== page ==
Now, the heatmap is superimposed. In other words, we can view where the zones in the heatmap occur and where the classification is being centered.
# Superimposing heatmap import cv2 img = cv2.imread('croppedstockholm4.jpg') heatmap = cv2.resize(heatmap, (img.shape, img.shape)) heatmap = np.uint8(255 * heatmap) heatmap = cv2.applyColorMap(heatmap, cv2.COLORMAP_JET) superimposed_img = heatmap * 0.4 + img cv2.imwrite('heatmap4.jpg', superimposed_img)
Here is the superimposed image:
We can see that the heatmap is not focused on the cars in the image. Rather, the focus is on the large building and the water fountain as indicated by the zones in the image.
Cropping images with PIL
However, one way to alleviate this is by cropping the image into four separate quadrants using the PIL library.
The reason for this is that by considering certain areas of the image in isolation, the probability is increased that the image classifier will detect the presence of cars in the image as a whole.
from PIL import Image catIm = Image.open('madrid.jpg') catIm.size croppedIm = catIm.crop((0, 0, 1920, 1080)) croppedIm.save('croppedmadrid1.jpg') croppedIm = catIm.crop((0, 1080, 1920, 2150)) croppedIm.save('croppedmadrid2.jpg') croppedIm = catIm.crop((1920, 0, 3830, 1080)) croppedIm.save('croppedmadrid3.jpg') croppedIm = catIm.crop((1920, 1080, 3830, 2150)) croppedIm.save('croppedmadrid4.jpg')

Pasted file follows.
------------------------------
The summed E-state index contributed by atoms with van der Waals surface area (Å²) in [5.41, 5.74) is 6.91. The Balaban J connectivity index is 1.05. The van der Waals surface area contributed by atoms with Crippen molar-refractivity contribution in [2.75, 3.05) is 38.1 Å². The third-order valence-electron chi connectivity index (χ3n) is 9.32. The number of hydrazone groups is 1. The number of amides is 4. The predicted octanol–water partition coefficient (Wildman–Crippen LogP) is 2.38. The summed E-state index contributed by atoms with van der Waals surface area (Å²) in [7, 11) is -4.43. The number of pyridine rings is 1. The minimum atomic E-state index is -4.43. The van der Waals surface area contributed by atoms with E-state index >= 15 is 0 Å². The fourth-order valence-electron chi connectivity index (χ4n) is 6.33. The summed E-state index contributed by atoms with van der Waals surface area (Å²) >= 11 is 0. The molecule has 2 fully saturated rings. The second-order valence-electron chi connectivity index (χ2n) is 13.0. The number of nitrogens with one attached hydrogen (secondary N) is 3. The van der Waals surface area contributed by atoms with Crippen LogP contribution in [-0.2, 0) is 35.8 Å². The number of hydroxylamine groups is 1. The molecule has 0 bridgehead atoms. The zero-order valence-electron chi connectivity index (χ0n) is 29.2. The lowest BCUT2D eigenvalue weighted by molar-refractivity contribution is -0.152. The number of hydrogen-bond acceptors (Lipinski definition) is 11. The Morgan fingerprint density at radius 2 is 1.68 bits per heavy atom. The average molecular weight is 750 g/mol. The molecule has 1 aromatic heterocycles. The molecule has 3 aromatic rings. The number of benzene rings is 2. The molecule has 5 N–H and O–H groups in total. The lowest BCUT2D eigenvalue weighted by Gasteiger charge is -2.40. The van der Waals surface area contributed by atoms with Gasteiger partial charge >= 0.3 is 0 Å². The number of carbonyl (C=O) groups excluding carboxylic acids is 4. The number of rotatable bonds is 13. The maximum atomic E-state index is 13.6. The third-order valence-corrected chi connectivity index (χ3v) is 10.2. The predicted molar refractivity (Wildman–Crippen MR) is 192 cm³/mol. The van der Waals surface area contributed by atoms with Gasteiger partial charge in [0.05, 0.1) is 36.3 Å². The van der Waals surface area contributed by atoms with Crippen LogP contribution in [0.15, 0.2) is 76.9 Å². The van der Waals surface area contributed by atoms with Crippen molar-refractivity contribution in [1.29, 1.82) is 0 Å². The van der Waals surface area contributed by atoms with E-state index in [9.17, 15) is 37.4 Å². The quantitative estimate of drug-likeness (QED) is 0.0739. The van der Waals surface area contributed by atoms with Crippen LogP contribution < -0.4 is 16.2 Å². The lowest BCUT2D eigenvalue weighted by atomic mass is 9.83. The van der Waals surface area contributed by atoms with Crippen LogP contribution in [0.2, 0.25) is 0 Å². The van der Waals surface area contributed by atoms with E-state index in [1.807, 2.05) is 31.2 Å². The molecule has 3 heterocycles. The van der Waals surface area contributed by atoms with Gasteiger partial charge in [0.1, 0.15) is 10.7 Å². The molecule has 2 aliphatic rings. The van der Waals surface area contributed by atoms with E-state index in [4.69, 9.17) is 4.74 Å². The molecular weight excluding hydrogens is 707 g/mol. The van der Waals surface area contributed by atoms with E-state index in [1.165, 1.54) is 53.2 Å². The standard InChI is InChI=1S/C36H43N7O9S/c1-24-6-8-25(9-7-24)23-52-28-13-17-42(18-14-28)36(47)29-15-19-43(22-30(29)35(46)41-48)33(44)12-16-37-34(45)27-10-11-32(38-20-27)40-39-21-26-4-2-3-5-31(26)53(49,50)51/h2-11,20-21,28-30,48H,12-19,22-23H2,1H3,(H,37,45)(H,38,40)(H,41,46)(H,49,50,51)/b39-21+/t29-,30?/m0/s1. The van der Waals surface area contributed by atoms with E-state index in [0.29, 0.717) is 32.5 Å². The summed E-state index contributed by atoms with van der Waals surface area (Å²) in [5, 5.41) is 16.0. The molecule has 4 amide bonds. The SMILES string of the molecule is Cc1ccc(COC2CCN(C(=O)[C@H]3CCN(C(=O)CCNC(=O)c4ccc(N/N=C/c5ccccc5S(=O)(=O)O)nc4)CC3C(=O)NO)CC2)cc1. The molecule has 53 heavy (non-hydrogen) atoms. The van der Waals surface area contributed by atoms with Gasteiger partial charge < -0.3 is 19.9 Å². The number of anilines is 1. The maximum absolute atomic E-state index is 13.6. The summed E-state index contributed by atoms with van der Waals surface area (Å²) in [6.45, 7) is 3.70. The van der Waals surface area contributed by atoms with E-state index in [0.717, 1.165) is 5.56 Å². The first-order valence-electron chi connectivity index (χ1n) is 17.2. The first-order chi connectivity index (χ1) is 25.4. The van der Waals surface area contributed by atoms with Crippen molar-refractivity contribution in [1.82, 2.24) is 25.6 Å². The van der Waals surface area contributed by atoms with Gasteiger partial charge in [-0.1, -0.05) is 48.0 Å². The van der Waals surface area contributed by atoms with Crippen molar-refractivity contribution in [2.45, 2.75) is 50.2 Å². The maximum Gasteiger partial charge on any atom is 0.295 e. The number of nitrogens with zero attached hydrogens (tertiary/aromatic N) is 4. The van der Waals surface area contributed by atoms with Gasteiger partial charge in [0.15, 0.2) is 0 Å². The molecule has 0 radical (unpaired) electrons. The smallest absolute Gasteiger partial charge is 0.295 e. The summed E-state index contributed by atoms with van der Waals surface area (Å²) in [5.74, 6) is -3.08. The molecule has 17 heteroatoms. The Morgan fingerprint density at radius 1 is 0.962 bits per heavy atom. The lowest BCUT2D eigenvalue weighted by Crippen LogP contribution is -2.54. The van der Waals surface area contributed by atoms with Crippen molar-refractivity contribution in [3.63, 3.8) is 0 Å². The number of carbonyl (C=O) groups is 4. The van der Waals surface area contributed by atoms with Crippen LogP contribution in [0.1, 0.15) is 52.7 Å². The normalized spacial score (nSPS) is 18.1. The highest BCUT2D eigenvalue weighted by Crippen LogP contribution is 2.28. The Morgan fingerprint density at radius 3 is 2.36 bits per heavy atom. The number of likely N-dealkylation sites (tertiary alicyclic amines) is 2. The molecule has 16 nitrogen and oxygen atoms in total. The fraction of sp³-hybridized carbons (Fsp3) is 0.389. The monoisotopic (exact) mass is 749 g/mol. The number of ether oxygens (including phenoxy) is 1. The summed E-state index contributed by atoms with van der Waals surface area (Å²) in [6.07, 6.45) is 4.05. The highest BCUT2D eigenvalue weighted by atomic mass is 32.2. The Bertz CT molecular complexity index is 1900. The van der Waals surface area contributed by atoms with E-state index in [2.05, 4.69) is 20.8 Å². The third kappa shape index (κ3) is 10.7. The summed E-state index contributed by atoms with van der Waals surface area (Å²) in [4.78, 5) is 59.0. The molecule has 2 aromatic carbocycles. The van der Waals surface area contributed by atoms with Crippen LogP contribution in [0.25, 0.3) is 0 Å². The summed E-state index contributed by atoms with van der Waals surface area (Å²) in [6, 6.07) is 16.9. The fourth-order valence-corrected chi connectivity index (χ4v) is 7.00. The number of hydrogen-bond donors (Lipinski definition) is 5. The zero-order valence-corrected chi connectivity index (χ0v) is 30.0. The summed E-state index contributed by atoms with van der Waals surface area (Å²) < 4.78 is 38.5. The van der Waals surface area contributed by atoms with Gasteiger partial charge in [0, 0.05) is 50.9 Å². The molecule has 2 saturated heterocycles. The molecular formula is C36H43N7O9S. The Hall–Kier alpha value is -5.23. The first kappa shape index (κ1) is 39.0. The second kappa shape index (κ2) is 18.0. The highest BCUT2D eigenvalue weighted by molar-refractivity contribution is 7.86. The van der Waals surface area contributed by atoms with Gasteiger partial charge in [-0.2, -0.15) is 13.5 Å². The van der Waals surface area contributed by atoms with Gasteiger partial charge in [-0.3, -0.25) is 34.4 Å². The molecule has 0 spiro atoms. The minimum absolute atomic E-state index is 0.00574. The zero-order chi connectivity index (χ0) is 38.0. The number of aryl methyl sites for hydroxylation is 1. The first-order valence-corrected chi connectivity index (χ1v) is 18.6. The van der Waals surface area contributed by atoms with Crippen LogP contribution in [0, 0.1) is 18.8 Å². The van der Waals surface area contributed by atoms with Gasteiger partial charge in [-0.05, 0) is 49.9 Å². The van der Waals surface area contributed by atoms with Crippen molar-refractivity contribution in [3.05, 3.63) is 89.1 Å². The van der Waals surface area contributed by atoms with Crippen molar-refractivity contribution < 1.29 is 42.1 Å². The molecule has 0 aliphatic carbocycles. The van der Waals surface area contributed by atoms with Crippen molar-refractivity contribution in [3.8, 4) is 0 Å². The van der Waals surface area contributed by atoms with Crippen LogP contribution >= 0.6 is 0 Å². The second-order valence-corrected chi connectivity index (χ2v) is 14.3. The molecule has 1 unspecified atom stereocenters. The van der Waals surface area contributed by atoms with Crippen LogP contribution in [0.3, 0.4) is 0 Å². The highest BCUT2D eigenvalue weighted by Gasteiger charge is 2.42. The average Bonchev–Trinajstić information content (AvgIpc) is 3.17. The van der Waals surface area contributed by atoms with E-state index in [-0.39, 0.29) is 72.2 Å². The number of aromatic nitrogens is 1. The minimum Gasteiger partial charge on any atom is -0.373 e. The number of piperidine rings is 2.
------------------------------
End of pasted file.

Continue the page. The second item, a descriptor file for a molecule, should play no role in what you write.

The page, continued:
Here are the four cropped images:
Cropped Image 1
Cropped Image 2
Cropped Image 3
Cropped Image 4
>>> print('Predicted:', decode_predictions(pred, top=3)) Predicted: [('n03770679', 'minivan', 0.12950829), ('n02930766', 'cab', 0.113266684), ('n04461696', 'tow_truck', 0.09845059)]
I decided to re-run cropped image 4 through the classifier (the one with the cars present).